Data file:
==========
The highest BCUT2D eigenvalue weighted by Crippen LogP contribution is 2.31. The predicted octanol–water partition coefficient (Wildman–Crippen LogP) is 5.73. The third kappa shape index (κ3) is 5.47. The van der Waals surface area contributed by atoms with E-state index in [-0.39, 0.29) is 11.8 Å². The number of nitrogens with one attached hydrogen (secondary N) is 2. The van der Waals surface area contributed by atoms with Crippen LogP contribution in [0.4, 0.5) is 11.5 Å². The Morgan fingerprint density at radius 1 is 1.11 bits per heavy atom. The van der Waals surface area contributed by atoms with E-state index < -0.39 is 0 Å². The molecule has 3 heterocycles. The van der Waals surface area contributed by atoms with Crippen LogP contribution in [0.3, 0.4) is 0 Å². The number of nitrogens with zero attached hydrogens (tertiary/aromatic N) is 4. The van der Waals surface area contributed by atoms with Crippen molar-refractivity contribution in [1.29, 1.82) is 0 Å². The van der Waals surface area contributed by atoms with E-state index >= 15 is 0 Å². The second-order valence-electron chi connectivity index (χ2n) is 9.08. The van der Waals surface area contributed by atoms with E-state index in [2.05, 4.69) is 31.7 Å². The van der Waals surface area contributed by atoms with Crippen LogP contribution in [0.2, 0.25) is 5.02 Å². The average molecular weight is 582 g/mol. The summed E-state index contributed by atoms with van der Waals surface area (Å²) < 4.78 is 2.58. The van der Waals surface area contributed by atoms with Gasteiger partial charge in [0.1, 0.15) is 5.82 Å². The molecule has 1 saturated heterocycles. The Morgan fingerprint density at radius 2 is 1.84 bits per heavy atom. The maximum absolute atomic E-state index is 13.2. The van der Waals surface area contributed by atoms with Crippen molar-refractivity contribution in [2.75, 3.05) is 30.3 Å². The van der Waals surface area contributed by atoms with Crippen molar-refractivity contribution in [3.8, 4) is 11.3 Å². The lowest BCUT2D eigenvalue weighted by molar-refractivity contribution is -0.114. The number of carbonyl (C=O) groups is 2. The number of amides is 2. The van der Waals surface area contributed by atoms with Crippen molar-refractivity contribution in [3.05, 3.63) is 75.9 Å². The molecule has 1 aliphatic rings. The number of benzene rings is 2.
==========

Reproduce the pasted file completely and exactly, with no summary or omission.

The highest BCUT2D eigenvalue weighted by Crippen LogP contribution is 2.31. The predicted octanol–water partition coefficient (Wildman–Crippen LogP) is 5.73. The third kappa shape index (κ3) is 5.47. The van der Waals surface area contributed by atoms with E-state index in [-0.39, 0.29) is 11.8 Å². The number of nitrogens with one attached hydrogen (secondary N) is 2. The van der Waals surface area contributed by atoms with Crippen LogP contribution in [0.4, 0.5) is 11.5 Å². The Morgan fingerprint density at radius 1 is 1.11 bits per heavy atom. The van der Waals surface area contributed by atoms with E-state index < -0.39 is 0 Å². The molecule has 3 heterocycles. The van der Waals surface area contributed by atoms with Crippen LogP contribution in [0.3, 0.4) is 0 Å². The number of nitrogens with zero attached hydrogens (tertiary/aromatic N) is 4. The van der Waals surface area contributed by atoms with Crippen molar-refractivity contribution in [1.29, 1.82) is 0 Å². The van der Waals surface area contributed by atoms with E-state index >= 15 is 0 Å². The second-order valence-electron chi connectivity index (χ2n) is 9.08. The van der Waals surface area contributed by atoms with E-state index in [2.05, 4.69) is 31.7 Å². The van der Waals surface area contributed by atoms with Crippen LogP contribution in [0.2, 0.25) is 5.02 Å². The average molecular weight is 582 g/mol. The summed E-state index contributed by atoms with van der Waals surface area (Å²) < 4.78 is 2.58. The van der Waals surface area contributed by atoms with Gasteiger partial charge in [0.1, 0.15) is 5.82 Å². The molecule has 1 saturated heterocycles. The Morgan fingerprint density at radius 2 is 1.84 bits per heavy atom. The maximum absolute atomic E-state index is 13.2. The van der Waals surface area contributed by atoms with Crippen molar-refractivity contribution in [2.75, 3.05) is 30.3 Å². The van der Waals surface area contributed by atoms with Crippen molar-refractivity contribution in [3.8, 4) is 11.3 Å². The lowest BCUT2D eigenvalue weighted by molar-refractivity contribution is -0.114. The number of carbonyl (C=O) groups is 2. The number of amides is 2. The van der Waals surface area contributed by atoms with Crippen molar-refractivity contribution in [3.05, 3.63) is 75.9 Å². The molecule has 1 aliphatic rings. The number of benzene rings is 2.